3. Angelsen, Arild & Shitindi, Eric F. Katemansimba & Aarrestad, Jostein, 1999. "Why do farmers expand their land into forests? Theories and evidence from Tanzania," Environment and Development Economics, Cambridge University Press, vol. 4(03), pages 313-331, July.
    4. Costanza, Robert, 1996. "The impact of ecological economics," Ecological Economics, Elsevier, vol. 19(1), pages 1-2, October.
    Full references (including those not matched with items on IDEAS)


    Citations are extracted by the CitEc Project, subscribe to its RSS feed for this item.

    Cited by:

    1. Scrieciu, S. Serban, 2007. "Can economic causes of tropical deforestation be identified at a global level?," Ecological Economics, Elsevier, vol. 62(3-4), pages 603-612, May.
    2. Daigneault, Adam J. & Sohngen, Brent & Sedjo, Roger, 2008. "Exchange rates and the competitiveness of the United States timber sector in a global economy," Forest Policy and Economics, Elsevier, vol. 10(3), pages 108-116, January.
    3. Sedjo, Roger, 2005. "Macroeconomics and Forest Sustainability in the Developing World," Discussion Papers dp-05-47, Resources For the Future.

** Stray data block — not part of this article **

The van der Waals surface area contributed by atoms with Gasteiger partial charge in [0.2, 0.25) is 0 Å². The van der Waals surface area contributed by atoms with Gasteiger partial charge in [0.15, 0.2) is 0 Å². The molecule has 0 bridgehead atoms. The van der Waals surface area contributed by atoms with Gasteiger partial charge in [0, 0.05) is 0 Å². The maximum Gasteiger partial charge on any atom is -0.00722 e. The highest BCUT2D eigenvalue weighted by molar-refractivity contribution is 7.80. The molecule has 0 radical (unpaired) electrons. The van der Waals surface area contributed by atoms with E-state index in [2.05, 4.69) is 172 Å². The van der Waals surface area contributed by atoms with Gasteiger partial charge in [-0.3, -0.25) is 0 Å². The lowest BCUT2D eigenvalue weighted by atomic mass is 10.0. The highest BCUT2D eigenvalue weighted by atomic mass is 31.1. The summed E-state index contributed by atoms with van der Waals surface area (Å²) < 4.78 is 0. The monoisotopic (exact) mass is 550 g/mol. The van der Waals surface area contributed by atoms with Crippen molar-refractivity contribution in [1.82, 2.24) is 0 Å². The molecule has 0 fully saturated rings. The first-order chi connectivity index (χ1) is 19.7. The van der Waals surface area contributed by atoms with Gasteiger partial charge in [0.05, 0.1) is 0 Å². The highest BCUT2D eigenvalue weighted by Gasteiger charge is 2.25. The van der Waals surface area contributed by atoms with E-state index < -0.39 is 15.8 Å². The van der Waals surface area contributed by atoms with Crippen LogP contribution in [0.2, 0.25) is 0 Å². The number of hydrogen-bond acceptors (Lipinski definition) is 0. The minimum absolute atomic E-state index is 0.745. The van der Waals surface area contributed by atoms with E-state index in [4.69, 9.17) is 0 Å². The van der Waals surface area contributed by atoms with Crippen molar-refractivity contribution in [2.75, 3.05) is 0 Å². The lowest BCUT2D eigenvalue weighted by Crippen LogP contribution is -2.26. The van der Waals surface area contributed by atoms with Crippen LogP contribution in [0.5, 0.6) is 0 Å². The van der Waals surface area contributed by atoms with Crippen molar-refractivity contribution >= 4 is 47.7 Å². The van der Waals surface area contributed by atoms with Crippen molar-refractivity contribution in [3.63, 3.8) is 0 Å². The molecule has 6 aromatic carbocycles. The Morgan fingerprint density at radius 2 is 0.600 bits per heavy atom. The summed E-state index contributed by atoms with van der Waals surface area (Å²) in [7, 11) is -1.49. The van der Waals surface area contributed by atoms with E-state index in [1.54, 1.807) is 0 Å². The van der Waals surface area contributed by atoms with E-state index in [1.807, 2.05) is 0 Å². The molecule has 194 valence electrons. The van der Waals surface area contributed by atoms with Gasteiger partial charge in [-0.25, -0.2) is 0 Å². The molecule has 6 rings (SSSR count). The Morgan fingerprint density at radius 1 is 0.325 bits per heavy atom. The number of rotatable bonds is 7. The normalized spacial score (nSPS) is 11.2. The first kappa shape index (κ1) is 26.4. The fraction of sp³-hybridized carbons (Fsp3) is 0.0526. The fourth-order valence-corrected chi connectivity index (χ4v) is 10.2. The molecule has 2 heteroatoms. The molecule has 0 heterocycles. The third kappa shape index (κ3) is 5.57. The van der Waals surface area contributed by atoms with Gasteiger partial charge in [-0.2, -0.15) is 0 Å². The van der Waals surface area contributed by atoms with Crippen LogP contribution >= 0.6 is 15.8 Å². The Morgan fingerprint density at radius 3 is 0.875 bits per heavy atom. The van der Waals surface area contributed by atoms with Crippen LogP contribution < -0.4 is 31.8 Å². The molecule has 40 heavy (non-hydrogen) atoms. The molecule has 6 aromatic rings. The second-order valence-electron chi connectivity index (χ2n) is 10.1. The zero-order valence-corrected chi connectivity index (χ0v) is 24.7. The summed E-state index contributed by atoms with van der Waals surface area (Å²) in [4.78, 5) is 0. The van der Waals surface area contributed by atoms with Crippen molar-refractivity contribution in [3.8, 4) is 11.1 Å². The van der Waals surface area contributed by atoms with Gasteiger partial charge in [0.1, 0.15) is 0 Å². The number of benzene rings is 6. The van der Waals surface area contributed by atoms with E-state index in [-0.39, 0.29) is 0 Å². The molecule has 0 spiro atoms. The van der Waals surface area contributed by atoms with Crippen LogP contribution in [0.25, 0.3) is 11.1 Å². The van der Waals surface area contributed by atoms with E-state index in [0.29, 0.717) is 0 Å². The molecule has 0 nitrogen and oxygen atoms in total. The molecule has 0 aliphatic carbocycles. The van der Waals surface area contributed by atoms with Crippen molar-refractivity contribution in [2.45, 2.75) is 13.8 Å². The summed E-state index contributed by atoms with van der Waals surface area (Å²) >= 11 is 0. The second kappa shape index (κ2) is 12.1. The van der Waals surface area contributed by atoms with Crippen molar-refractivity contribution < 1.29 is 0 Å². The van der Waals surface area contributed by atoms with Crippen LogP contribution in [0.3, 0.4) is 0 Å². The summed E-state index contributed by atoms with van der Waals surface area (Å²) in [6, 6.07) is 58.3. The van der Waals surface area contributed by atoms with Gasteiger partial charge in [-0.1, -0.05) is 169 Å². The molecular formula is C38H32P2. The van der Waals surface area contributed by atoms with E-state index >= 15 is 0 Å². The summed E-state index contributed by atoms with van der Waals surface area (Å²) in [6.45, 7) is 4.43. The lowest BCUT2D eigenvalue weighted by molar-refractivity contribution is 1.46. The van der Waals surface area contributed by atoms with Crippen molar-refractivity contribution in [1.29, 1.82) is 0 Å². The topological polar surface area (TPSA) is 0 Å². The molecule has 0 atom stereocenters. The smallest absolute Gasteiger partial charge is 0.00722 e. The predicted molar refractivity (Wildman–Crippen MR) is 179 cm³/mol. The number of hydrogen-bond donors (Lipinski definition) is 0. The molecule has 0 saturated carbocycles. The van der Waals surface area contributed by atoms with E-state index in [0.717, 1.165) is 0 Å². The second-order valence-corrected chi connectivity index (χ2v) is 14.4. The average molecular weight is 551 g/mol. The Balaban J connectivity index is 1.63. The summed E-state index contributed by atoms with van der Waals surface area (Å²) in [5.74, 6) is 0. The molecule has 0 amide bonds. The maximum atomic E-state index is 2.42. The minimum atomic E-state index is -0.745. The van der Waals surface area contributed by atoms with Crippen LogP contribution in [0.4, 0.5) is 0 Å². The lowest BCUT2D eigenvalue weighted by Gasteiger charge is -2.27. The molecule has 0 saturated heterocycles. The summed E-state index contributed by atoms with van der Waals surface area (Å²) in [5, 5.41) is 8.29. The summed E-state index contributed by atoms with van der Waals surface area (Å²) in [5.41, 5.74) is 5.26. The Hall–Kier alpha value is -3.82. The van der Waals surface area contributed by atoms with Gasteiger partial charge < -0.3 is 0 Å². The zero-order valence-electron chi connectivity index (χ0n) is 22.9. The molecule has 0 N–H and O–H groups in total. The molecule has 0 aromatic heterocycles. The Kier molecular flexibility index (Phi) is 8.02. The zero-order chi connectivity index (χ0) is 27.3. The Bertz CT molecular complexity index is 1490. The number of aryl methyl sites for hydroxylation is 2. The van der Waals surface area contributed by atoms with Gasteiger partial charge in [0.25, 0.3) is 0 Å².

4. World Bank, 2005. "Development Policy Lending and Forest Outcomes : Influences, Interactions, and Due Diligence," World Bank Other Operational Studies 8288, The World Bank.

    More about this item


    Environmental Economics&Policies; Labor Policies; Economic Theory&Research; Silviculture; Consumption; Environmental Economics&Policies; Economic Theory&Research; Silviculture; Forestry; Consumption;

    NEP fields

    This paper has been announced in the following NEP Reports:


    Access and download statistics


    All material on this site has been provided by the respective publishers and authors. You can help correct errors and omissions. When requesting a correction, please mention this item's handle: RePEc:wbk:wbrwps:2584. See general information about how to correct material in RePEc.

    For technical questions regarding this item, or to correct its authors, title, abstract, bibliographic or download information, contact: (Roula I. Yazigi). General contact details of provider: .

    If you have authored this item and are not yet registered with RePEc, we encourage you to do it here. This allows to link your profile to this item. It also allows you to accept potential citations to this item that we are uncertain about.

    If CitEc recognized a reference but did not link an item in RePEc to it, you can help with this form .

    If you know of missing items citing this one, you can help us creating those links by adding the relevant references in the same way as above, for each refering item. If you are a registered author of this item, you may also want to check the "citations" tab in your RePEc Author Service profile, as there may be some citations waiting for confirmation.

    Please note that corrections may take a couple of weeks to filter through the various RePEc services.

    IDEAS is a RePEc service hosted by the Research Division of the Federal Reserve Bank of St. Louis . RePEc uses bibliographic data supplied by the respective publishers.